1. It’s wonderful that the CNN article effectively put out the fire. Although there wasn’t anything in there that hadn’t already been reported in Friedman’s and Thomson’s articles, it was able to reach a much wider audience. Thus, any outlet that simply pastes that story now is going to look pretty foolish.

    2. I have noticed that Mr. Aigbokhaevbolo’s article has been reposted at a number of MJ sites. Out of curiosity, I went to Mr. Aigbokhaevbolo’s original article posting at http://www.metropole.ng/index.php/views/item/367-michael-jackson-four-years-later as provided in the All for Love blog. It says there were only 2032 reads and 30 comments as of 14 July 2013. I think that we could do Mr. Aigbokhaevbolo a favor in return and go to his site, read and comment to help him get his numbers up at the article’s original posting site. Just a thought.

      1. I certainly encourage anyone to do that. The reason I posted it here was in hopes of giving the article more exposure. But it is always good for that added exposure to be reflected on the original site.

  3. @Lia: it was exactly this two phrases that stuck on my mind : ” Turn down the amplitude of the internet rumors; shred the tabloids ; putt off the television ; and listen to his music . ans , please , feel free to dance along . Michael would approve . ” I’ve been doing this since sometimes . I don’t pay much attention to the internet rumors , because is exactly our attention they hunger for . I never buy or read the tabloids . If it were for me , their owners would be completely homeless if they had no other thing to do . The TV I cut since I found ROKU , where you may see what you want and like, paying little as $7.89 per month. News ? If I think that I need or want to read something , I go to any news site . But I rather prefer to stay away of their sensationalism ! I knew today , in FB , that there was an accident with an airplane in San Francisco Airport . I’m praying to the victims and their family . I don’t need to know all the details they put on TV ! I’m ok this way … And evidently ” we know who is king, we know who’s bad.”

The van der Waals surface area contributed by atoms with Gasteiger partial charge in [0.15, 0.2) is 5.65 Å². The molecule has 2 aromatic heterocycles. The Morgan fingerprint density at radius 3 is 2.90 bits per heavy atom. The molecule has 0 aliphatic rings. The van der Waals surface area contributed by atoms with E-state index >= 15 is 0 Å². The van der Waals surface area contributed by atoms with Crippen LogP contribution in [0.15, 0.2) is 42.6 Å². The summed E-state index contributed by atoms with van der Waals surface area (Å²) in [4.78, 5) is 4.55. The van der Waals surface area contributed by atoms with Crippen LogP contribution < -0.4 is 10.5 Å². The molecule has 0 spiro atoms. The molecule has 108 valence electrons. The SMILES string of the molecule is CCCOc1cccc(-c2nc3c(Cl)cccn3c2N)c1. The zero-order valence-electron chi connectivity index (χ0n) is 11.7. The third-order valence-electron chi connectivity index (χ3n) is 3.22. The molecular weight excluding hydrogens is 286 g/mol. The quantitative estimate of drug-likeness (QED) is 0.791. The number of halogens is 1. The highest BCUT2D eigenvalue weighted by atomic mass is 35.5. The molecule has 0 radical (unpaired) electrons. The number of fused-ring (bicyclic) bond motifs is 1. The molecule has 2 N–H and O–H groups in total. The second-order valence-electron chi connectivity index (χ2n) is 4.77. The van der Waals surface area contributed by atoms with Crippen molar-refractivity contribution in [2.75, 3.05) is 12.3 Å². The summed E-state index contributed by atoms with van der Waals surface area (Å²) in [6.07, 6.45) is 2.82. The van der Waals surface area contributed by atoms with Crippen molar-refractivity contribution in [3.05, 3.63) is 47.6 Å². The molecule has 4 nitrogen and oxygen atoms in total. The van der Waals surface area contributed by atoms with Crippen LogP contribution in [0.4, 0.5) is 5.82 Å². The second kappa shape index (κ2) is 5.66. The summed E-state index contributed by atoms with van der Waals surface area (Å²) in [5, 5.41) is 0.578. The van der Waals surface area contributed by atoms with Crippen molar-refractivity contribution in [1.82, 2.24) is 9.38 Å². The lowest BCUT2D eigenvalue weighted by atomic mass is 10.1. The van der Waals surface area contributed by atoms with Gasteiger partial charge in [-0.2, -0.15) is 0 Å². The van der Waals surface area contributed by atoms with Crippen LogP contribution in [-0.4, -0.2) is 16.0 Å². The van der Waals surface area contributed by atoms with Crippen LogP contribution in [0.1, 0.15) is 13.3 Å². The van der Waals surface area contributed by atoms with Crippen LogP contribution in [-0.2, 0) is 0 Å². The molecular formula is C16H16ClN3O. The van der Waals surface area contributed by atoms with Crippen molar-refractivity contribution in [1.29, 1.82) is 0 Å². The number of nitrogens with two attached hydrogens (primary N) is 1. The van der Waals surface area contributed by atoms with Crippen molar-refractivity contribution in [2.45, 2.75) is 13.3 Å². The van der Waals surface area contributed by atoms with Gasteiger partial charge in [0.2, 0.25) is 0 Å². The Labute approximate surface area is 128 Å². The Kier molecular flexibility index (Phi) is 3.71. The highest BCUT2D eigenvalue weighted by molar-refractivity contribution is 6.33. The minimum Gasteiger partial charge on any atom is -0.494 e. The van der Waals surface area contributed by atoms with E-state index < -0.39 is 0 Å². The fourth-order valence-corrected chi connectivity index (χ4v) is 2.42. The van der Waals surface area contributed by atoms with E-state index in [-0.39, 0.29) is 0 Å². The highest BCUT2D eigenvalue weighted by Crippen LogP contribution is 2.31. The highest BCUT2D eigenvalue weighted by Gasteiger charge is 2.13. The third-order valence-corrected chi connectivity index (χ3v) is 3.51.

4. An excellent article. Thank you for sharing. There is so much here that I would like to comment on but I will limit it to one point. This deification of the Beatles and Presley has always troubled/angered me. One does not need to look very deep to see the glaring flaws, drug usage, infidelities, promiscuities, living with underage minors, etc that ran deep in these artists’ lives. Yet Michael is excoriated for simply breathing and his art is denigrated for it. He constantly had to prove himself over and over again and even that failed. His genius, his music, his morality, even his manhood was excoriated. Few missed an opportunity to tear him apart and pronounce that he did nothing of artistic consequence after Thriller. Yet the Beatles, Presley, Stones, Aerosmith, Cobain have all become iconic legends whose sins are readily forgiven and rarely spoken of. I was always amazed by the complete lack of compassion shown to Michael. I still am…